Asunto(s)
Antimaláricos/uso terapéutico , Artemisininas/uso terapéutico , Malaria/diagnóstico , Malaria/tratamiento farmacológico , Adolescente , Antígenos de Protozoos/análisis , Camerún , Niño , Preescolar , Pruebas Diagnósticas de Rutina/métodos , Femenino , Humanos , Lactante , Malaria/metabolismo , Masculino , Proteínas Protozoarias/análisis , Reproducibilidad de los Resultados
6.
Malar J ; 14: 27, 2015 Jan 28.
Artículo en Inglés | MEDLINE | ID: mdl-25626448

RESUMEN

BACKGROUND: Artemether-lumefantrine and artesunate-amodiaquine are first-line treatment for uncomplicated malaria in Cameroon. No study has yet compared the efficacy of these drugs following the WHO recommended 42-day follow-up period. The goal of this study was to compare the clinical efficacy, tolerability and safety of artesunate-amodiaquine (ASAQ), artemether-lumefantrine (AL) and dihydroartemisinin piperaquine (DHAP) among children aged less than ten years in two malaria-endemic ecological regions of Cameroon. METHODS: A three-arm, randomized, controlled, non-inferiority trial was conducted among children of either gender aged six months (>5 kg) to ten years (n = 720) with acute uncomplicated Plasmodium falciparum infection. Parents/guardians of children provided consent prior to randomization to receive ASAQ, DHAP or AL in the ratio of 2:2:1, respectively. Treatment outcome was assessed based on standard WHO 2003 classification after 42 days of follow-up. The primary outcome was PCR-corrected day-42 cure rates. The non-inferiority, one-sided, lower limit asymptotic 97.5% confidence interval (CI) on the difference in PCR-corrected cure rates of ASAQ and DHAP when compared to AL was accepted if the lower limit of the CI was greater than -10%. Secondary outcomes were parasite and fever clearances and day 7 haemoglobin changes. RESULTS: PCR-corrected PP cure rates of 96.7, 98.1 and 96.3, respectively, for AL, ASAQ and DHAP was observed. The lower bound of the one-sided 97.5% CI calculated around the difference between day-42 cure rate point estimates in AL and ASAQ groups, AL and DHAP groups were, -6% and -4% respectively. There were no statistical significant differences in parasite or fever clearance times between treatments, although fever clearance pattern was different between ASAQ and DHAP. No statistical significant differences were observed in the occurrence of adverse events among treatment groups. CONCLUSION: ASAQ and DHAP are considered safe and tolerable and are not inferior to AL in the treatment of uncomplicated P. falciparum malaria in Cameroonian children. TRIAL REGISTRATION: NCT01845701.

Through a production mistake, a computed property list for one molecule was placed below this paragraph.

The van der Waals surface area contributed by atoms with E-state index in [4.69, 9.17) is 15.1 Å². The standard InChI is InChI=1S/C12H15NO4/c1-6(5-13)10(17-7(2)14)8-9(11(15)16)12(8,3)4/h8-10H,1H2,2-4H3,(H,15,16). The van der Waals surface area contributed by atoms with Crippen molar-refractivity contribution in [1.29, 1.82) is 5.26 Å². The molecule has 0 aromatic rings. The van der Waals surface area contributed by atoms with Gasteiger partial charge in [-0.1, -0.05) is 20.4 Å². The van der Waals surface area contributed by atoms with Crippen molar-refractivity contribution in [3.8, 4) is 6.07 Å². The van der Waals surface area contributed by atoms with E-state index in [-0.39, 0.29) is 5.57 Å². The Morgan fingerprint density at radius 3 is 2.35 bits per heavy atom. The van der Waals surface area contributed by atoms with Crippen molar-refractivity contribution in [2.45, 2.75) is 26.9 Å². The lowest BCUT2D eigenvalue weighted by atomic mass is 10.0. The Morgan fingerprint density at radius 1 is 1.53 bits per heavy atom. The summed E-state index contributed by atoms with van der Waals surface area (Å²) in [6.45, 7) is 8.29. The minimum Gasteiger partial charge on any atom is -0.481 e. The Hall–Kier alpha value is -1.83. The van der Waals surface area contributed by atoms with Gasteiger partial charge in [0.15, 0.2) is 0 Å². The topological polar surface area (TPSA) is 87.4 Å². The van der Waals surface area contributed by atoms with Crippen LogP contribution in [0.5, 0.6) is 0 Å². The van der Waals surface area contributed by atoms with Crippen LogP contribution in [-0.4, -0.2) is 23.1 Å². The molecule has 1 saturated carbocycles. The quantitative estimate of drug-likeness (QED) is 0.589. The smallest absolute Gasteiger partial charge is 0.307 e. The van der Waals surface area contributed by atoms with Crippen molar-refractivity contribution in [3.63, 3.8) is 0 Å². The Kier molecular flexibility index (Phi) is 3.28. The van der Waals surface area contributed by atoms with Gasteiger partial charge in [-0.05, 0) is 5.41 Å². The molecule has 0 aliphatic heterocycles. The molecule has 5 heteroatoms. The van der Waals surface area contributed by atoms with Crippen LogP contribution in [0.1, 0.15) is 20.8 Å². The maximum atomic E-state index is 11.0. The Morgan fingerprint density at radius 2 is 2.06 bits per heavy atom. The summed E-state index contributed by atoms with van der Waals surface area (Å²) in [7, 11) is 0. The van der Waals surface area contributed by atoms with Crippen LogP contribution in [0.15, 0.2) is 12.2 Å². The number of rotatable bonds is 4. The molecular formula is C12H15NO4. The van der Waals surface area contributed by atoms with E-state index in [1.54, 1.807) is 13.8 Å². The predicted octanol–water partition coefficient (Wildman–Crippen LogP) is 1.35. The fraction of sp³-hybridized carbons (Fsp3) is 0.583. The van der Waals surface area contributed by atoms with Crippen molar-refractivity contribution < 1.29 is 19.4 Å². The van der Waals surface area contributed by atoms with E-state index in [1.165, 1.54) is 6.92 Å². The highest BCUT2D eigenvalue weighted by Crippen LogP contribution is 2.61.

Asunto(s)